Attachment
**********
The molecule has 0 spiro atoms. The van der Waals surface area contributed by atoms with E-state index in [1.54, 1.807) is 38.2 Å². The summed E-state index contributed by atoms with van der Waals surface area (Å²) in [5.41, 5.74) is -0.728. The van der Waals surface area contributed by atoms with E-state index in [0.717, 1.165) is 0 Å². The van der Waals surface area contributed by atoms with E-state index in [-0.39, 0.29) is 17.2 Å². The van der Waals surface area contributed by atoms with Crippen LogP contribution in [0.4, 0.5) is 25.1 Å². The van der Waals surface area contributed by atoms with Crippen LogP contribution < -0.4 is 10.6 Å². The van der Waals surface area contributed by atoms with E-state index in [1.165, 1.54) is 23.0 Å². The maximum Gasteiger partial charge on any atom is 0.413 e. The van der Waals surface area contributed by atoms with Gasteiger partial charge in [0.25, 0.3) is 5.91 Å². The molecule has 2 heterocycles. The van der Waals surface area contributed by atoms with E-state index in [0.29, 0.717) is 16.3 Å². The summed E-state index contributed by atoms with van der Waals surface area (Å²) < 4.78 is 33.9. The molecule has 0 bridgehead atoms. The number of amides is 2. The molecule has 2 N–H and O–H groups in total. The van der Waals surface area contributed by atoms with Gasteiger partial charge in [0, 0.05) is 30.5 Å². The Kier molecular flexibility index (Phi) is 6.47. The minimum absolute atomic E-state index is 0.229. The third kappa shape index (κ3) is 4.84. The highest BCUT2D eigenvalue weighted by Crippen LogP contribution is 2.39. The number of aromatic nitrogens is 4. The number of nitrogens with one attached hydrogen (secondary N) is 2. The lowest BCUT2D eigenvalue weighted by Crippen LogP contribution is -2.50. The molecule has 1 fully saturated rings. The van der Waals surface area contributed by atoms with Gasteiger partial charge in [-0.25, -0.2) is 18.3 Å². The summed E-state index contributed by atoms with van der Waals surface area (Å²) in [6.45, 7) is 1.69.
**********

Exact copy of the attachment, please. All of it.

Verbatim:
The molecule has 0 spiro atoms. The van der Waals surface area contributed by atoms with E-state index in [1.54, 1.807) is 38.2 Å². The summed E-state index contributed by atoms with van der Waals surface area (Å²) in [5.41, 5.74) is -0.728. The van der Waals surface area contributed by atoms with E-state index in [0.717, 1.165) is 0 Å². The van der Waals surface area contributed by atoms with E-state index in [-0.39, 0.29) is 17.2 Å². The van der Waals surface area contributed by atoms with Crippen LogP contribution in [0.4, 0.5) is 25.1 Å². The van der Waals surface area contributed by atoms with Crippen LogP contribution < -0.4 is 10.6 Å². The van der Waals surface area contributed by atoms with E-state index in [1.165, 1.54) is 23.0 Å². The maximum Gasteiger partial charge on any atom is 0.413 e. The van der Waals surface area contributed by atoms with Gasteiger partial charge in [0.25, 0.3) is 5.91 Å². The molecule has 2 heterocycles. The van der Waals surface area contributed by atoms with E-state index in [0.29, 0.717) is 16.3 Å². The summed E-state index contributed by atoms with van der Waals surface area (Å²) < 4.78 is 33.9. The molecule has 0 bridgehead atoms. The number of amides is 2. The molecule has 2 N–H and O–H groups in total. The van der Waals surface area contributed by atoms with Gasteiger partial charge in [0, 0.05) is 30.5 Å². The Kier molecular flexibility index (Phi) is 6.47. The minimum absolute atomic E-state index is 0.229. The third kappa shape index (κ3) is 4.84. The highest BCUT2D eigenvalue weighted by Crippen LogP contribution is 2.39. The number of aromatic nitrogens is 4. The number of nitrogens with one attached hydrogen (secondary N) is 2. The lowest BCUT2D eigenvalue weighted by Crippen LogP contribution is -2.50. The molecule has 1 fully saturated rings. The van der Waals surface area contributed by atoms with Gasteiger partial charge in [-0.25, -0.2) is 18.3 Å². The summed E-state index contributed by atoms with van der Waals surface area (Å²) in [6.45, 7) is 1.69.